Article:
Man, you know, this guy has gotten away with a lot. And if anyone is to be sued, he should be sued by people like Donald Trump, who abused it -- and then James Comey, by the way, we caught him. The F.B.I. tells us that he had F.B.I. files at his house. Of course, nothing he has -- specifically D.O.J. --

CARLSON: Nobody cares. But try that if you're Roger Stone and you'll die in prison. Yes, I get it.


CARLSON: Tom Fitton, great to see you.

FITTON: Thank you.

CARLSON: Thank you. Congresswoman Ilhan Omar may have committed campaign finance violation. She may have committed tax fraud. Even her marriage history cannot be verified by local reporters and yet somehow, the same press that's fine with harassing random donors to President Trump is not interested in any of this.

Steve Drazkowski is a Republican State Representative in the state of Minnesota. He and his colleagues have been demanding a formal investigation of Omar for fraud, perjury, and more. He joins us tonight with an update on that effort.

Thanks very much for coming on tonight. So how much closer to the truth have you gotten?

STEVE DRAZKOWSKI, R-MINN., STATE REPRESENTATIVE: Well, Tucker, when I was with you last time, we asked formally for an investigation with the Office of Congressional Ethics, and they are acting on that at this point at least getting the investigation required going forward.

I also formed an online petition omartruth.com to take input and encouragement from the citizens across this country to encourage Congress to act. So we did that last time.

Yesterday, I held a press conference with nine of my colleagues, and we focus specifically on the income tax violations that were exposed by a Minnesota State Agency, where Representative Omar actually filed taxes jointly with someone she wasn't married to.

And so we appealed to and wrote a letter to both the IRS Commissioner and to the Commissioner of the Minnesota Department of Revenue.

So the Department of Revenue knows about it. They received the letter yesterday from us, the IRS knows about it. Congress knows about it, and the media know about it. We are making certain that all of the people that should be investigating this are aware of it.

CARLSON: So, they are credible allegations that she both married her biological brother in a sham marriage designed to subvert our immigration law, and that in fact, Ilhan Omar may not even be her real name and that she may have come to this country under false pretenses. Are we closer to knowing whether those allegations are true?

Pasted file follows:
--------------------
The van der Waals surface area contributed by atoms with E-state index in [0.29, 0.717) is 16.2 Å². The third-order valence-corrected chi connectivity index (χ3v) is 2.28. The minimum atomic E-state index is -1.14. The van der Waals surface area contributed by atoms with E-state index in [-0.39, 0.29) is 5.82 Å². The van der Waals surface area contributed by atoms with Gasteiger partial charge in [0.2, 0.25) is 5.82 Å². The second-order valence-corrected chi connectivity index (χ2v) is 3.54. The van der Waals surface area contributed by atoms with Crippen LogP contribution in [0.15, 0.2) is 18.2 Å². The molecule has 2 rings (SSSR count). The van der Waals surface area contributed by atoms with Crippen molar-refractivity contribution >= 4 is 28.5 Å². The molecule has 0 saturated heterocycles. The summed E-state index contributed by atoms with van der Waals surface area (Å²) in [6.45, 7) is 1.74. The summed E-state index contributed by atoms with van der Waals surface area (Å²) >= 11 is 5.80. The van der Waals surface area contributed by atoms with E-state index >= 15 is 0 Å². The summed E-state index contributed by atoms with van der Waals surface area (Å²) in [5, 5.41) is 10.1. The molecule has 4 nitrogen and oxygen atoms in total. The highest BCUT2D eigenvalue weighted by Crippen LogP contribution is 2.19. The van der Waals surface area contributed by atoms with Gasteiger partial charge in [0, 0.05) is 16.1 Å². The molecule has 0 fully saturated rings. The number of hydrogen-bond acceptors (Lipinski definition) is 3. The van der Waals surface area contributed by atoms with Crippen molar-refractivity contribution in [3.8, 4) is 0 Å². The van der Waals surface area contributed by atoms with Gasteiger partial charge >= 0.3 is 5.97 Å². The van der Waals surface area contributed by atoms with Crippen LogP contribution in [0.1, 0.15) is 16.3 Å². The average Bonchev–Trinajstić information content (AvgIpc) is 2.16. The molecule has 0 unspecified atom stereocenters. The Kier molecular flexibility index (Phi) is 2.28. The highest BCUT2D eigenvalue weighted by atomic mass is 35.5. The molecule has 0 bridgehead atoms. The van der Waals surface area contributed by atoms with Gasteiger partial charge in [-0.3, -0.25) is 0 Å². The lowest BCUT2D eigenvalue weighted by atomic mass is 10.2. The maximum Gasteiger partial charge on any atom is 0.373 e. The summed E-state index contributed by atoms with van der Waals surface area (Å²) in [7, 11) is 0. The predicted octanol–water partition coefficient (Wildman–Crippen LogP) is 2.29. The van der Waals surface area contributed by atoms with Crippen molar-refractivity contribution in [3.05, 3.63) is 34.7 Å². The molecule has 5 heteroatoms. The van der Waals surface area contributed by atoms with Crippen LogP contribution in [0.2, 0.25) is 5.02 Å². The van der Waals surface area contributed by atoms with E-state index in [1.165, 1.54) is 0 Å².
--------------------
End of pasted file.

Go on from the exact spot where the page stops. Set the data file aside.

DRAZKOWSKI: Well, I think we're appealing to the right people. As a matter of fact, you're right. It was a sham marriage. She lied to cover it up. Had she had the people not -- had the people actually known what happened, they wouldn't have elected her. She wouldn't be in Congress today. And if Congress would do their job, she might not be there much longer.

So we're getting the information in front of people. They should be doing the work and we're simply asking them to do their job.

CARLSON: Has her -- now, last we checked with you, her office was refusing to answer even basic questions about her family, which are not irrelevant. I mean, they are germane to these allegations that she broke our laws to come here and to live here.

Has her office given any of the details they've been asked to provide? Or are they continuing to stonewall?

DRAZKOWSKI: No, they continue to stonewall which is the opposite behavior of what you expect to see from someone if they believe that they are innocent of any allegations.

So the media here in Minnesota continues to just have a blatant disregard for this. And it is a struggle with the media, but they know about it. They've known about it for three years. These agencies know about it. And we're doing our best to make certain that they are prepared and fully equipped to do their job.